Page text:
If their standard was just that we’re killing people that we think maybe in the future might in certain circumstances try to encourage others to commit acts of terrorism — If that was the policy! — okay, that’s what they’re doing. But that’s not what they say the policy is. They say the policy is we’re targeting people who represent an imminent — “imminent” is their word — threat to US interests, US persons, and US facilities around the world. If that’s the standard then you have to say then what is the definition of the word “imminent.”

There was a white paper of the Justice Department leaked in advance of John Brennan’s confirmation hearings to be CIA director, that had a definition of the word “imminent” not even the most barely literate English speaker would recognize as the definition of “imminent.” It basically was like if you ever thought about terrorism in your life, we can kill you in a drone strike.

—Jeremy Scahill
The Government’s Secret War with Drones

Jul 19

Neanderthals Might Have Stopped Us All from Being Donald Trump

NeanderthalsAs many of you know, I have a soft spot for losers. Even when a clear serial killer is on trial, I feel bad for them. And as a result, I’ve long felt somewhat protective of the Neanderthals. Over three years ago, I wrote, Are Humans Better than Neanderthals? That was about how documentaries, which are usually quite objective when it comes to all other species, became really bigoted when it came to this close relative. Well, now I’ve learned a little bit more about Neanderthals, and it too is presented in a biased way.

The Economist published, A Parthian Shot. Okay, first: enough with the pun headlines! I know it sucks to have to work for a bunch of libertarian idiots (even if you are one yourself), but this pun barely even makes sense! And then the subtitle of the article is, “Neanderthals’ parting gifts to Homo sapiens were disease-causing genes.” But this is distinctly not what the article says!

Neanderthals “Gifted” Us Various Things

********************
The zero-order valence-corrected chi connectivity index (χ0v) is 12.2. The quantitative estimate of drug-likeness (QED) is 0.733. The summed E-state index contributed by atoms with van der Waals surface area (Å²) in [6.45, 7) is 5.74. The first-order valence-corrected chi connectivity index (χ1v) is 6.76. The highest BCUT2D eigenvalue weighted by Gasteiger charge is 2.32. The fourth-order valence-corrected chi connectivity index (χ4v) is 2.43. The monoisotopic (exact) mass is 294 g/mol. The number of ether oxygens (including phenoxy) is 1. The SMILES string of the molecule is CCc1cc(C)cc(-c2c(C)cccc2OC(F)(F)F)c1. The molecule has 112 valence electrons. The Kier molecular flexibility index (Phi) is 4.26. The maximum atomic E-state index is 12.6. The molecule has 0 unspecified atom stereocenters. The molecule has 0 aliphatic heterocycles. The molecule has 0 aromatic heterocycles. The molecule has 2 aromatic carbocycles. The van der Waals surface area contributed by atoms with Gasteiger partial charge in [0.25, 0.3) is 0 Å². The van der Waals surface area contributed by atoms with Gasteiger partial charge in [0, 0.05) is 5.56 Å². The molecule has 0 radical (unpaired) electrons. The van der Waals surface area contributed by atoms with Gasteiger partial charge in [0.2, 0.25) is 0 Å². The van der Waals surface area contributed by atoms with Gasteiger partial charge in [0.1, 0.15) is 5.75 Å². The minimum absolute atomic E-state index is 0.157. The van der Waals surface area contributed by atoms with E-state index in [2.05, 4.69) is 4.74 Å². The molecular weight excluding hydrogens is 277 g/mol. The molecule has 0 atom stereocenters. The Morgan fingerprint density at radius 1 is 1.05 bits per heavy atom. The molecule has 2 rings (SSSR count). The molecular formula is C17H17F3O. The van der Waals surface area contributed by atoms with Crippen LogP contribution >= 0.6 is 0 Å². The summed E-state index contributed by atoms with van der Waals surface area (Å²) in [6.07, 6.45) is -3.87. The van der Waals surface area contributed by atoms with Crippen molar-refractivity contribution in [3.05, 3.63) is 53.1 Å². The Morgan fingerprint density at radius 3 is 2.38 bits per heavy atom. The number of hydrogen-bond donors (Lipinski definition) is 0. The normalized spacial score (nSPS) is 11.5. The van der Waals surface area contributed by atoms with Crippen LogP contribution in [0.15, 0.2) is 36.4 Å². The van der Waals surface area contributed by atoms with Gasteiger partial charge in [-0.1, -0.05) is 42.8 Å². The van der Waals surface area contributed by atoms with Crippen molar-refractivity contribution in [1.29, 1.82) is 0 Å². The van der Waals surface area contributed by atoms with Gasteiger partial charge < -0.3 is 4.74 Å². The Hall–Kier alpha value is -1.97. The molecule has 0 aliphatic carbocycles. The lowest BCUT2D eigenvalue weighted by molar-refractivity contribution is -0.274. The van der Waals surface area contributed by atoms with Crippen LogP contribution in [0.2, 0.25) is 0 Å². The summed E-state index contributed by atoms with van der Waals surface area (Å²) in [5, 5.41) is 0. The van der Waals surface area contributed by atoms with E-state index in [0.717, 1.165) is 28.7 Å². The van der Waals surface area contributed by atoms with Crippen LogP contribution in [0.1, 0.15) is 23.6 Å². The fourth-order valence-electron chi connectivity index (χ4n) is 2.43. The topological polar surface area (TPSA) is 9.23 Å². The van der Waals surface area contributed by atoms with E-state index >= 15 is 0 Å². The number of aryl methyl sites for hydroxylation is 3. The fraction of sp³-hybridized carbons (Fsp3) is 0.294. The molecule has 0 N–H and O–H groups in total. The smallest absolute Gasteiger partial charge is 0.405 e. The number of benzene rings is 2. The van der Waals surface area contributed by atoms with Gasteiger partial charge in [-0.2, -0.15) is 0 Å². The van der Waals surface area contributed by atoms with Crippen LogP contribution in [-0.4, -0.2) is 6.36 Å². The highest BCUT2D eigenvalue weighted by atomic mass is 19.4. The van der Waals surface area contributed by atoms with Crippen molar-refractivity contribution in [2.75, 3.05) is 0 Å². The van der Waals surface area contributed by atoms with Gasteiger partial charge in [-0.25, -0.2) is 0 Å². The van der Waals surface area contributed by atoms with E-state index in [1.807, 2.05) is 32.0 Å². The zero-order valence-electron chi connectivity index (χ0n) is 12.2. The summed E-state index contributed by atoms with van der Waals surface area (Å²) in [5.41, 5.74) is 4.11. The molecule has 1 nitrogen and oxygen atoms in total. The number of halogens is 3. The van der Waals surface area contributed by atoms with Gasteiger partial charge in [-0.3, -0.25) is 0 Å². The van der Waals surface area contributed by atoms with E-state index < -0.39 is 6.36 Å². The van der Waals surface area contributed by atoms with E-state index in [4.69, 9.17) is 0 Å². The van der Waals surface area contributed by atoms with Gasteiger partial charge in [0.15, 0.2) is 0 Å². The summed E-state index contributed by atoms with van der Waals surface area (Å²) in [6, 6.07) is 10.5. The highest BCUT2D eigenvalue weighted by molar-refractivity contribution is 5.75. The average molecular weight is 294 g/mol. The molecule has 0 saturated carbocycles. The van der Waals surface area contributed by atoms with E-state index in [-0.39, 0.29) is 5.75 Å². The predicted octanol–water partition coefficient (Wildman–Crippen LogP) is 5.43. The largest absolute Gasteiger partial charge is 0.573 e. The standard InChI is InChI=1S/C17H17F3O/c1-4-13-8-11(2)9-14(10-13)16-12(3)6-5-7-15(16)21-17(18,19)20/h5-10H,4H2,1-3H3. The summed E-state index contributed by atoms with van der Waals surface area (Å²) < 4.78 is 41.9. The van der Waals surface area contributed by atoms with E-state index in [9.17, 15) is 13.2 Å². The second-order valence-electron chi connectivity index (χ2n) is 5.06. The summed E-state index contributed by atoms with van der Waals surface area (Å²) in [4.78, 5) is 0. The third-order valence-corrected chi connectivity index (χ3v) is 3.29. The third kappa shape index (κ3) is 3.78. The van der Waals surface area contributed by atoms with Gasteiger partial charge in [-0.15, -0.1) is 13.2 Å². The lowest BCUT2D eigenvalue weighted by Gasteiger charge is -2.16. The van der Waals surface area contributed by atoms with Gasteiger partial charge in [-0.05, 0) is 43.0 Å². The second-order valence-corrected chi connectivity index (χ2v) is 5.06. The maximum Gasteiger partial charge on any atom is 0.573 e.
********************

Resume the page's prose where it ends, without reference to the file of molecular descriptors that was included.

The article itself says that they did gift us some disease-causing genes, but some of those very same genes may be responsible for our surviving as a species. For example:

Some genes might put their bearers at risk of obesity in the modern world of fatty, sugary snacks. But in a world where food is scarce (as it presumably was in the northern latitudes where modern humans and Neanderthals mixed), those same genes might help their owners through lean periods.

But there’s an obvious response to this: what about the diseases that come from our ancient Homo sapiens ancestors? Humans are between 1% and 4% Neanderthal. That means that all those genetic diseases that don’t come from them comes from ancient humans and later mutations. Obviously, we need to ask, “Who exactly is ‘us’?”

We Aren’t Neanderthals; Nor Are We Ancient Humans

When a donkey and a horse mate, we call the offspring a mule or hinny. In almost all cases, they are infertile. But what if they were like humans and Neanderthals? Suppose you get a half breed that then mates with a human? Okay: one-quarter Neanderthal, but certainly not “human.” We are not the humans of 40,000 years ago. Around that time, the two species and a couple of other related ones interbred and created what we are today. And doubtless that increase in genetic diversity was really helpful to us.

Two years ago, I wrote, You Are a Neanderthal! which pointed out that part of our DNA was strictly from them. But the truth is that we aren’t Neanderthals — I was just writing for effect. We are what we are. And that’s part Neanderthal, part ancient human, and parts unknown. We should embrace this!

Neanderthals Could Save Us from Trump

And here’s something to think about. Given that we modern humans are a lot more related to the ancient humans than we are Neanderthals, that means that the ancient humans out competed them — more of the specific ancient human genes survived. And that makes me think that the best of what we are might be Neanderthal. When you watch Donald Trump accept the Republican nomination for President, think: that’s what separates us from the Neanderthals; Donald Trump is why we needed those Neanderthal genes.

Jul 18